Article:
When they heard these words, some in the crowd said, "This is really the prophet. Never has anyone spoken like this! (Jn 7:40, 46)
I know from experience, "That the kingdom of God is inside us." Jesus, (...) the Doctor of all doctors, teaches without words,...I have never heard him speak but I know he is inside me. At each and every moment, he guides me to do what I must do. Just when I need it, I discover lights I had never seen before (Story of the Soul)

"In peace, in the self-same, that is in Thee, the one sovereign Good, I will sleep and I will rest. Amen (Ps 4)

"During Lent of last year I was feeling stronger than ever, and in spite of the rigorous fast my health kept up to the end, when, in the early hours of Good Friday, Our Lord gave me reason to hope that I would soon go to join Him in Heaven. 
I had not been given leave to spend the whole night before the altar of repose, and so I went up to our cell at about midnight on Thursday. No sooner had I laid my head on the pillow than I felt a warm flood rise suddenly to my lips. I felt as though I were dying, and rejoiced at the thought. As I put out the little lamp, I mortified my curiosity and fell asleep peacefully. When I was called at five o'clock, I remembered that there was a pleasant discovery to be made, and on going to the window I found our handkerchief all stained with blood. I was convinced that our loving Lord had given me a first warning on the anniversary of His death, a faint murmur which told me that His joyful coming was not far distant." (The Story of a Soul)

"The Pharisee, standing by himself was praying.... The tax collector  was standing far off..."God, be merciful for me, a sinner!"...Those who exalt themselves will be humbled, but all who humble themselves will be exalted" (Luke 18:11, 13-14)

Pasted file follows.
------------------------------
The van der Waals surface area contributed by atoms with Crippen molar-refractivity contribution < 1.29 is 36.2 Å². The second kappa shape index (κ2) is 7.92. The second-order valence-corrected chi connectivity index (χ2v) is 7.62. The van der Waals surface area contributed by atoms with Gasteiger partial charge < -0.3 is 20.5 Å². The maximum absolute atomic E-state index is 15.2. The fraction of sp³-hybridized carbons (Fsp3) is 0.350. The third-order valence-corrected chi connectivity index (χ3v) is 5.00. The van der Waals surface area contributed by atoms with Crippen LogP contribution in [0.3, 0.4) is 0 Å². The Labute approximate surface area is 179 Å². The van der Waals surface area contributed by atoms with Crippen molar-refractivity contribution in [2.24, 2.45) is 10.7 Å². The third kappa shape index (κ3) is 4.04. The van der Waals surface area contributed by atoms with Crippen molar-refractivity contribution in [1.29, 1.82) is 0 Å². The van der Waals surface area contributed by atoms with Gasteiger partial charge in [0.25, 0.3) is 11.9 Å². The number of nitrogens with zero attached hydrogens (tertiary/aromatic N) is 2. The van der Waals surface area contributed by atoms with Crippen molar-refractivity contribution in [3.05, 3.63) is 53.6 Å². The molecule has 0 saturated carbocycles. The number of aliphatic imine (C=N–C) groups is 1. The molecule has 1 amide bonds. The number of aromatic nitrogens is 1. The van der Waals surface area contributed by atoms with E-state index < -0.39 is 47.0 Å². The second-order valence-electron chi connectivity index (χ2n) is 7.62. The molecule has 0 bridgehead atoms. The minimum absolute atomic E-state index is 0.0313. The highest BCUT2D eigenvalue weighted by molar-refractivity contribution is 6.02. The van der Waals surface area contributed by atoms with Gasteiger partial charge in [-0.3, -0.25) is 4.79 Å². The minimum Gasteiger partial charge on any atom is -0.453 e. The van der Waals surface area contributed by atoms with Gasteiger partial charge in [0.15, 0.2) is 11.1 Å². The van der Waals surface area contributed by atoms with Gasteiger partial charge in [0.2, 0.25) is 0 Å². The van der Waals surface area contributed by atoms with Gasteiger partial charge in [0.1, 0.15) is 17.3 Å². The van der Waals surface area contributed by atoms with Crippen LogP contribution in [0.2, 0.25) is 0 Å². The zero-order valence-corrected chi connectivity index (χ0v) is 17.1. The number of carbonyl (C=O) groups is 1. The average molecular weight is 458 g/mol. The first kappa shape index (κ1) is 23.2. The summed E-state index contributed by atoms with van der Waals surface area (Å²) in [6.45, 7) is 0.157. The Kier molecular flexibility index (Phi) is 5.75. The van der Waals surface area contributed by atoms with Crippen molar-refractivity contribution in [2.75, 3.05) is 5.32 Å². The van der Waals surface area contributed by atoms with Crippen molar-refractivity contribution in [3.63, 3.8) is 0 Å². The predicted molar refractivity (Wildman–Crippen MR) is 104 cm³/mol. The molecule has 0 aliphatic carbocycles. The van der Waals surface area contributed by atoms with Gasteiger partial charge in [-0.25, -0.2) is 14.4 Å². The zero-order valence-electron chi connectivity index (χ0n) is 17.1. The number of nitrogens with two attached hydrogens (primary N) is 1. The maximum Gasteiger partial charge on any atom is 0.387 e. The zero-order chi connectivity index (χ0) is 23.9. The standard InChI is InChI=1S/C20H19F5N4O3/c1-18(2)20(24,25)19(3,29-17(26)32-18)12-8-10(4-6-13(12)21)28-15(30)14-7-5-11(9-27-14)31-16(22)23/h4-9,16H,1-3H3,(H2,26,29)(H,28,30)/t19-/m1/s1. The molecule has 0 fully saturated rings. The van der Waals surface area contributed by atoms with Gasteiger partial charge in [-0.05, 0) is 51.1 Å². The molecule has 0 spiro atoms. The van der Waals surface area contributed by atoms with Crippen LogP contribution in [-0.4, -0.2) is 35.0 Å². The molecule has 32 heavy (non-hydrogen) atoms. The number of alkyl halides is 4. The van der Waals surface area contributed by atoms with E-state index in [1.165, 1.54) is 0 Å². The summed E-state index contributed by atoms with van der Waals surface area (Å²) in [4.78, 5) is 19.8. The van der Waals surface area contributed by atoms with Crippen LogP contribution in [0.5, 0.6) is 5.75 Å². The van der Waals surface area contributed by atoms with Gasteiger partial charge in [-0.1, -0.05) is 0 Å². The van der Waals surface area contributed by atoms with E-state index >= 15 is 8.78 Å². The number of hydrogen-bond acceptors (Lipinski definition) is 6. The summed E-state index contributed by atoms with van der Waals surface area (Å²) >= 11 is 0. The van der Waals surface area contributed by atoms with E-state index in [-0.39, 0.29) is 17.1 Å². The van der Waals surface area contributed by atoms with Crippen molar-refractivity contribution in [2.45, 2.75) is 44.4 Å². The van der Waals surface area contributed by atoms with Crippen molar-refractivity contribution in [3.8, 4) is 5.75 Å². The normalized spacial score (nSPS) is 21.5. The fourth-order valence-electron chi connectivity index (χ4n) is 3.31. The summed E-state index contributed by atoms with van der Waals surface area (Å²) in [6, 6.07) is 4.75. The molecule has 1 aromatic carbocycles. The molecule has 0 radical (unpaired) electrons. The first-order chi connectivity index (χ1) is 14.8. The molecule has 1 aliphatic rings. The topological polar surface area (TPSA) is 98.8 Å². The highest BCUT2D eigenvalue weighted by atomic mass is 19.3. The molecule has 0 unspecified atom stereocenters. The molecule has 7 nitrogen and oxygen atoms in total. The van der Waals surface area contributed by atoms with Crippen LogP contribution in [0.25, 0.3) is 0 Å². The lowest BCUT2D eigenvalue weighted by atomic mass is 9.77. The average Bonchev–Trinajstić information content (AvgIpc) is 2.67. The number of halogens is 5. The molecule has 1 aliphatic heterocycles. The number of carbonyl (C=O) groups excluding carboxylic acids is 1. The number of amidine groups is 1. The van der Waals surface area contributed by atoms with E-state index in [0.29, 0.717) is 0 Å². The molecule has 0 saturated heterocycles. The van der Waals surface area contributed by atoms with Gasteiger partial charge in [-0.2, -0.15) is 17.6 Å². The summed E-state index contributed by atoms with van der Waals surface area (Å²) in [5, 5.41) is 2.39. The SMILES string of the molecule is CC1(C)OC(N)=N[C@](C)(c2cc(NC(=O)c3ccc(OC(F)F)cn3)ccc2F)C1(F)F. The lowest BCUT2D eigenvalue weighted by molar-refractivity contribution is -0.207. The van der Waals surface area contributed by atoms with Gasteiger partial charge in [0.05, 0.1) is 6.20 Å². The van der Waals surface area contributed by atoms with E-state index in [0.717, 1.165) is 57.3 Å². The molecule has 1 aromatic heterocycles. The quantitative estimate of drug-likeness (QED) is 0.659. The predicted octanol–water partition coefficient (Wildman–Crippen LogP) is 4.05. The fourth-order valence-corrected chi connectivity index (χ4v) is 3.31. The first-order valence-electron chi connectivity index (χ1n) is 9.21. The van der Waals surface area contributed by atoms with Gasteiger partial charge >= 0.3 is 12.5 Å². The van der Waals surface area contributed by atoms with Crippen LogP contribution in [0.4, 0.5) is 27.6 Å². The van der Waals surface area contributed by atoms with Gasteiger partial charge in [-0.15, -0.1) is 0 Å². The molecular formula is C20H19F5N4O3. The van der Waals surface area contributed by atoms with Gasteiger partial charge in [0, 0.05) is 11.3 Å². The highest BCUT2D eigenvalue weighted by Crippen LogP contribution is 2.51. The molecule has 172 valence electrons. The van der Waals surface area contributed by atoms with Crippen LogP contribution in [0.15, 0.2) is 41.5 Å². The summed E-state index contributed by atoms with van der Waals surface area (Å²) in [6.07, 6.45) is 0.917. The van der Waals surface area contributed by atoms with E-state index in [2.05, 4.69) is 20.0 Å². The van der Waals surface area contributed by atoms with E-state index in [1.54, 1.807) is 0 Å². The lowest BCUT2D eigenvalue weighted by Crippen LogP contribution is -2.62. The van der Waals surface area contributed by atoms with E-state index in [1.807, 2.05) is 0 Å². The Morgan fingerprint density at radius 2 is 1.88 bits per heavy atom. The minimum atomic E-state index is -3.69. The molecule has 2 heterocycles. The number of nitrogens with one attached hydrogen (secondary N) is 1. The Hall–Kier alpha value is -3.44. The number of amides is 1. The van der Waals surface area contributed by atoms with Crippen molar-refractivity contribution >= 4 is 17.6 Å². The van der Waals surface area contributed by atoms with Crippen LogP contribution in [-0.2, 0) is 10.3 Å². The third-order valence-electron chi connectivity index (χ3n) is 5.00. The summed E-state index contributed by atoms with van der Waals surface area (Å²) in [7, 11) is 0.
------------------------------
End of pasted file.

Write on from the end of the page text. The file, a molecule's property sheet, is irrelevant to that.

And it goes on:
It seems to me that humility is truth. I don't know if I am truly humble, but I feel that I see the truth in all things (Advice and Memories, 19)


For the Feast of Annunciation
"O Lord, my God, my Creator and Redeemer, I desire to receive Thee today with such affection, reverence, praise and honour; with such gratitude, worthiness, and love; with such faith, hope and purity, as Thy most holy Mother, the glorious Virgin Mary, received and desired Thee, when she humbly and devoutly answered the angel, who declared to her the mystery of the Incarnation: "Behold the handmaid of the Lord: be it done to me according to thy word"(Luke 1: 38)". (Imitation, B 4:17)

When an angel offers you to be the Mother of the God who will reign for all eternity, what an astonishing mystery to see you prefer the unutterable treasure of your virginity! I understand that your soul, oh Immaculate Virgin, would be more dear to the Lord, than the Divine sojourn. I understand that your soul, humble and gentle valley, would contain my Jesus, the Ocean of Love (Poems, 54)

"You will indeed drink my cup, but to sit on my right hand and at my left, this is not mine to grant, but it is for those for whom it has been prepared by my Father" (Mt 20:23)